When you put out your Nativity scene, what do you see when you take up the crib? The wooden boards of a manger? Straw? Swaddling clothes? Baby Jesus?
Maybe you’ll see a bread box?
Bethlehem, the town in Palestine where Jesus was born, is called Bayit laham in Hebrew. The name means “the house of bread.” Interestingly, in Arabic, the town is Beit Lahm, which means “house of meat.”
The translation of these words offers interesting insights, especially when we think of the traditions of Christmas. Here we have references to bread and meat, staples of life. Bethlehem has been a marketplace for thousands of years, which explains why it is called a “house.”
However, while “bayit” and “beit” both mean “house,” the words also refer to an enclosure used for “safekeeping.” No doubt, this is where animals and trade goods were guarded during the night.
The Hebrew “laham” meaning “bread,” can also refer to both food for animals and for a sacrificial offering. In Arabic, “lahm” can mean “meat” or “in the flesh, similar to our English “incarnate.”
When you delve into it, Bethlehem and its manger are perhaps the first examples of Christmas food.
Bethlehem is located just southeast of Jerusalem. It stands on top of a great aquifer, which means it has always been a fine agricultural area and a great place to raise sheep because it has an unfailing source of water. This was true even at the end of the last century. Today, Bethlehem’s economy is largely tourist-driven, although it still has an agricultural side and serves as a marketplace for Bedouins in the area. The Bedouins herd sheep and goats, as well as a few other animals.
Our familiar Christmas stories always include animals: sheep, a donkey and oxen. However, the only animals listed in Luke’s Gospel about Jesus’ birth were sheep, animals that eat grass and grain for food. (Matthew doesn’t mention animals, though he hints at camels and donkeys.)
So when did animals such as oxen and donkeys begin appearing in the Christmas story? We can certainly find them in early Christian art, such as that found in the catacombs in Rome. The ox and donkey stand near the infant Jesus in an ancient Roman Christian sarcophagus dating to the 4th century.
By the seventh century, we can find stories such as the apocryphal gospel known as “Pseudo-Matthew,” which shares many legends about Jesus’ childhood. Here we do hear about animals in the stable: “On the third day after the birth of our Lord Jesus Christ, the most blessed Mary went forth out of the cave, and entering a stable, placed the child in the stall, and the ox and the ass adored him.”
The Middle Ages brought about what we now call “miracle plays,” theater-like productions performed in churches on special feast days. One of the earliest of these was the 12th century’s Auto de los Reyes Magos about the Three Kings visiting Jesus in the stable.
The tradition of animals and celebration of the Christmas liturgies continues today in the Misa del Gallo (the Rooster’s Mass), a traditional Midnight Mass in countries of Spanish origins or traditions. The legend is that a rooster crowed at midnight on the night Jesus was born. (And remember that a rooster also crowed on the last night of Christ’s earthly life, after the institution of the Blessed Sacrament.)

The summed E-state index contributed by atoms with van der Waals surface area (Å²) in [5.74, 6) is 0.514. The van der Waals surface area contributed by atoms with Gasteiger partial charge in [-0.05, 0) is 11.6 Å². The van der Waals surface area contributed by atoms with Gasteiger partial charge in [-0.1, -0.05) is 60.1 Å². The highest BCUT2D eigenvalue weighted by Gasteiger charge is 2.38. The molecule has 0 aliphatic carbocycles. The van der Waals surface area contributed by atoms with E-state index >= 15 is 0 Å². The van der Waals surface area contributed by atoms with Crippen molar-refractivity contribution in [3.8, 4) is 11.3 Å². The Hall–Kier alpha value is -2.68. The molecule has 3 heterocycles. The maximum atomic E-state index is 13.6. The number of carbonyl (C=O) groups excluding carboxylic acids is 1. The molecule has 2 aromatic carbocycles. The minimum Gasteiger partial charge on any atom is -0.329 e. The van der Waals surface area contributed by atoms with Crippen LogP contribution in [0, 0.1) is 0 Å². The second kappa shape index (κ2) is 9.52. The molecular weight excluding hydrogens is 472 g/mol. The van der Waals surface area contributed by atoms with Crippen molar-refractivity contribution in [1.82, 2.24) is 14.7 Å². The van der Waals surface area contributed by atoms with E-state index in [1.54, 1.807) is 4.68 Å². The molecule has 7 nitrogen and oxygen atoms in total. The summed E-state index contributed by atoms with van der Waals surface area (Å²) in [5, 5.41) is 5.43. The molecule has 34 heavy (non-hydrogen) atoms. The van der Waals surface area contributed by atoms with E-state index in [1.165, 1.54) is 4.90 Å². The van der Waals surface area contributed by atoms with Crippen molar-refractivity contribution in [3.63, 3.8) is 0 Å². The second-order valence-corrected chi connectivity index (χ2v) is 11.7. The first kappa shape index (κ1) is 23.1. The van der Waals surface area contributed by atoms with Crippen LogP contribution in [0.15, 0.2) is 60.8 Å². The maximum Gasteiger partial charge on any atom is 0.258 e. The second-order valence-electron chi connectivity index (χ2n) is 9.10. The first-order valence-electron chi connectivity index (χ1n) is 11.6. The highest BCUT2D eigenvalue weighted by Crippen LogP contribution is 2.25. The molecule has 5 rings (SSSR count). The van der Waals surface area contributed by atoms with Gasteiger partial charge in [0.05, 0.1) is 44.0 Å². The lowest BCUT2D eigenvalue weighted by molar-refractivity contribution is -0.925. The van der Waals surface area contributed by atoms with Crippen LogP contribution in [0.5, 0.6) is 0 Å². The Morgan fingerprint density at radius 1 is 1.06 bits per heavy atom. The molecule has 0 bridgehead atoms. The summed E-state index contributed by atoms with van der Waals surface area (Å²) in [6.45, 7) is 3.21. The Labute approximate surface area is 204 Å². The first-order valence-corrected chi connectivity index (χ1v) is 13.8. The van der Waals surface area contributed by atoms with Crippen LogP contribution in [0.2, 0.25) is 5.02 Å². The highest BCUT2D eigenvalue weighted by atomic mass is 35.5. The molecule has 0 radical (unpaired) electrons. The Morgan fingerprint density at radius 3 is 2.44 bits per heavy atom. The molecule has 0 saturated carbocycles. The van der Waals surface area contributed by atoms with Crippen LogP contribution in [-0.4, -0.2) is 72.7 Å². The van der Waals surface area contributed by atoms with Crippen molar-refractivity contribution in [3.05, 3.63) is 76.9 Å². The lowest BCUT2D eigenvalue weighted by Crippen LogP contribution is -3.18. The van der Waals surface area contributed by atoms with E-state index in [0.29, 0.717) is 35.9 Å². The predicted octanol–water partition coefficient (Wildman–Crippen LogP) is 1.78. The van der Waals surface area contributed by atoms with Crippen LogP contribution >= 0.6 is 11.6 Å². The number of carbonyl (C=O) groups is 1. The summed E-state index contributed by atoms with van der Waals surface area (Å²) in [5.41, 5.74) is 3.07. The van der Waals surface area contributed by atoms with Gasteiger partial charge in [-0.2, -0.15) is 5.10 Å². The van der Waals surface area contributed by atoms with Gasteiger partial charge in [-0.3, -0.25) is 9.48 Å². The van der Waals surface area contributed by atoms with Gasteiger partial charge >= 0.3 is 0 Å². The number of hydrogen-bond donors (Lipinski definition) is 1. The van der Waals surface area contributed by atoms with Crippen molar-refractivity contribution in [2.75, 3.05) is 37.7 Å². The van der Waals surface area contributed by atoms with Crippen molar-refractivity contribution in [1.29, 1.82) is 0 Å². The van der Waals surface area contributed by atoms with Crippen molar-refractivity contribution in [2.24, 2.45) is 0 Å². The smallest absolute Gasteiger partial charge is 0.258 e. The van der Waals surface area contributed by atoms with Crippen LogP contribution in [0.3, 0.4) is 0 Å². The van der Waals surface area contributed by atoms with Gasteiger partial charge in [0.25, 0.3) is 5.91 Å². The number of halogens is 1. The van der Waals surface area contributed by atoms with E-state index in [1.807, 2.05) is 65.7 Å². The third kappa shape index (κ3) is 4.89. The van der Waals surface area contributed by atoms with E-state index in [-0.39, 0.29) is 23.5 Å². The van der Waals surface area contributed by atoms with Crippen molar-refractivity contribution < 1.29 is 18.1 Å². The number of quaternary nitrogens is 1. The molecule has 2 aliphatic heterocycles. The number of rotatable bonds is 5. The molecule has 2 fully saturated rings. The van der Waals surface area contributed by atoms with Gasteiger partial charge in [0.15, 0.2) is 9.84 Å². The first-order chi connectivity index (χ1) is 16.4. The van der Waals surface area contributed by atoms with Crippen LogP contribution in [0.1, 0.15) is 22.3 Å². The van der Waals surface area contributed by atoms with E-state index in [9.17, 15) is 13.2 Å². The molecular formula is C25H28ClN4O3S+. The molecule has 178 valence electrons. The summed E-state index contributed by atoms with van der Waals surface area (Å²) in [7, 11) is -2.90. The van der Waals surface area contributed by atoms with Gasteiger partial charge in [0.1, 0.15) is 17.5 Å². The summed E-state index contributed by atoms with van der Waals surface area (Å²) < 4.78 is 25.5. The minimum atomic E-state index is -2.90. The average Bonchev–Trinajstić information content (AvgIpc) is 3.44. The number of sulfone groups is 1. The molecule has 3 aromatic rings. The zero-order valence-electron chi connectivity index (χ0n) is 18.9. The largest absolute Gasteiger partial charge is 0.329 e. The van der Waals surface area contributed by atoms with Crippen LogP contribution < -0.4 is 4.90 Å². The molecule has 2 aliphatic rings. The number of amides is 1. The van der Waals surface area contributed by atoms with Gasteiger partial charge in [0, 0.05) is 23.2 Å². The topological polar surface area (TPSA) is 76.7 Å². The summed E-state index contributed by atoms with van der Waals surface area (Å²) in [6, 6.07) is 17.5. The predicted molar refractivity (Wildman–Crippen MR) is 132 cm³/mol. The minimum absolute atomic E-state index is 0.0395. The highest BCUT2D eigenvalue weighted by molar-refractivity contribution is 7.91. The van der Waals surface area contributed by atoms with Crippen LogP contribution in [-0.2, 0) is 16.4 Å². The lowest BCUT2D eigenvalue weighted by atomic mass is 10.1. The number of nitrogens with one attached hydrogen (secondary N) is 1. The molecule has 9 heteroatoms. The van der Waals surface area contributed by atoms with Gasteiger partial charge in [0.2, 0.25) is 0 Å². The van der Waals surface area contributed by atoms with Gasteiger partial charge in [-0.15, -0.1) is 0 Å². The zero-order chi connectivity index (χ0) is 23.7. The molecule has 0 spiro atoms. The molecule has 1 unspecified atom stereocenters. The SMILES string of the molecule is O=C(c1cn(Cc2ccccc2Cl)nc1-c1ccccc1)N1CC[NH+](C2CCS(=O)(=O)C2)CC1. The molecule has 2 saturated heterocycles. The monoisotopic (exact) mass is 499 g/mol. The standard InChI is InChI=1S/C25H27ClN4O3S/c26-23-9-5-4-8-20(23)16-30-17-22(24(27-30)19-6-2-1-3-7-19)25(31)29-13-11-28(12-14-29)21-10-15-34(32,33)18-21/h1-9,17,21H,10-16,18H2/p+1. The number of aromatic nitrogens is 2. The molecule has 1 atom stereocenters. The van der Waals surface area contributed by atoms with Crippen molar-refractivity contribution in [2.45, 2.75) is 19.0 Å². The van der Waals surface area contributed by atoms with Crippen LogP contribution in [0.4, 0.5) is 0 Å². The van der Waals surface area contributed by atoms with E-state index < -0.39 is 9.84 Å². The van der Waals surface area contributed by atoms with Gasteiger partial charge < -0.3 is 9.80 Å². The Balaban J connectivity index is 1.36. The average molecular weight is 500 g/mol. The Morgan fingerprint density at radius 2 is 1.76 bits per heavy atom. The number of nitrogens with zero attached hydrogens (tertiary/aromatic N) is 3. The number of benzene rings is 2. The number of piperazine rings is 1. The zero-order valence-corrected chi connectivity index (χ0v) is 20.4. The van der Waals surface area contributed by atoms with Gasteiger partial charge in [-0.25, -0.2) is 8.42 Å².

St. Francis of Assisi
By the next century, St. Francis of Assisi gave animals an unshakeable place at the stable with his Living Nativity at the Franciscan hermitage in Grecchio in 1223. He included live animals.
By the 15th century, many artists produced works about the Nativity that included oxen and donkeys, as well as horses and camels. “The Adoration of the Magi” by Fra Angelico and Fra Filippo Lippi even had peacocks on the stable’s roof.
While traditions added oxen and donkeys to the Nativity scene, on Christmas we can also remember that these animals eat from a manger — the feed box for grazing animals — which Luke tells us served as Jesus’ first bed. Some types of grain that feed cows and donkeys can also be used to make bread. Add to that the fact that sheep and oxen were traditionally sacrificed in the Temple, with their meat going to feed the priests and the people.
Bread of life
With this information, we can see how Matthew and Luke may well have intended their audiences to remember Jesus’ mission as our Eucharistic Lord when they wrote of his birth. This becomes more clear when we think about Jesus’ own words, recorded in John’s Gospel. There Jesus called himself (6:25-59) “the bread of life” and told us to “eat of my flesh.”
One of the clearest foreshadows of these words may indeed be Luke’s manger scene. Here, in a wooden or stone feedbox, filled with oats, grass or barley, the most humble animals — animals often used as food themselves — came to eat. Jesus’ presence there speaks not only of his own humility, but also of the heavenly banquet to which all of us are called by his self-giving love and the mercy of God.
Pope Francis said much the same in his Christmas homily in 2016: “(Jesus) is born in Bethlehem, which means ‘house of bread.’ In this way, he seems to tell us that he is born as bread for us, he enters life to give us his life, he comes into our world to give us his love. He does not come to devour or to command but to nourish and to serve. Thus there is a direct thread joining the manger and the cross, where Jesus will become bread that is broken: it is the direct thread of love which is given and which saves us, which brings light to our lives, and peace to our hearts.”
While our traditional Christmas foods of ham, turkey and special breads fill us each year, this first Christmas food of the incarnate Christ is a food meant to fill us eternally.
Sources: Strong’s Greek Dictionary; nationalgeographic.com; BiblePlaces.com; abarim-publications.com; britannica.com; New World Encyclopedia; and zenit.org